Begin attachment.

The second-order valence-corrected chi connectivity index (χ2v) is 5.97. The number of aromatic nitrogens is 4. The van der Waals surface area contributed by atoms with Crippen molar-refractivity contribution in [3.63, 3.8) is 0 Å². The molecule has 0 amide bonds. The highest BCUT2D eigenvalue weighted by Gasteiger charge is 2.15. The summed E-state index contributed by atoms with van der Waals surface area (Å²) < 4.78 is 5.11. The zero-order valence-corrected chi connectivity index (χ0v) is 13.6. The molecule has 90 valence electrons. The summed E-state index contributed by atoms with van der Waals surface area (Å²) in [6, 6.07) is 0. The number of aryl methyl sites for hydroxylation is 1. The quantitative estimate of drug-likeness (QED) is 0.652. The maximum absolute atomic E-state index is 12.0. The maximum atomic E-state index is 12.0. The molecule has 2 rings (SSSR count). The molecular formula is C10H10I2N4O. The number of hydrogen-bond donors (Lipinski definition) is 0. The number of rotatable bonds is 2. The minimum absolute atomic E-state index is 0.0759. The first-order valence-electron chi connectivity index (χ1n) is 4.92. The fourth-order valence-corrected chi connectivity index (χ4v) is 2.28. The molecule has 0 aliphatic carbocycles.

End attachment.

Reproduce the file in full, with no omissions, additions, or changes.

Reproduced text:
The second-order valence-corrected chi connectivity index (χ2v) is 5.97. The number of aromatic nitrogens is 4. The van der Waals surface area contributed by atoms with Crippen molar-refractivity contribution in [3.63, 3.8) is 0 Å². The molecule has 0 amide bonds. The highest BCUT2D eigenvalue weighted by Gasteiger charge is 2.15. The summed E-state index contributed by atoms with van der Waals surface area (Å²) < 4.78 is 5.11. The zero-order valence-corrected chi connectivity index (χ0v) is 13.6. The molecule has 90 valence electrons. The summed E-state index contributed by atoms with van der Waals surface area (Å²) in [6, 6.07) is 0. The number of aryl methyl sites for hydroxylation is 1. The quantitative estimate of drug-likeness (QED) is 0.652. The maximum absolute atomic E-state index is 12.0. The maximum atomic E-state index is 12.0. The molecule has 2 rings (SSSR count). The molecular formula is C10H10I2N4O. The number of hydrogen-bond donors (Lipinski definition) is 0. The number of rotatable bonds is 2. The minimum absolute atomic E-state index is 0.0759. The first-order valence-electron chi connectivity index (χ1n) is 4.92. The fourth-order valence-corrected chi connectivity index (χ4v) is 2.28. The molecule has 0 aliphatic carbocycles.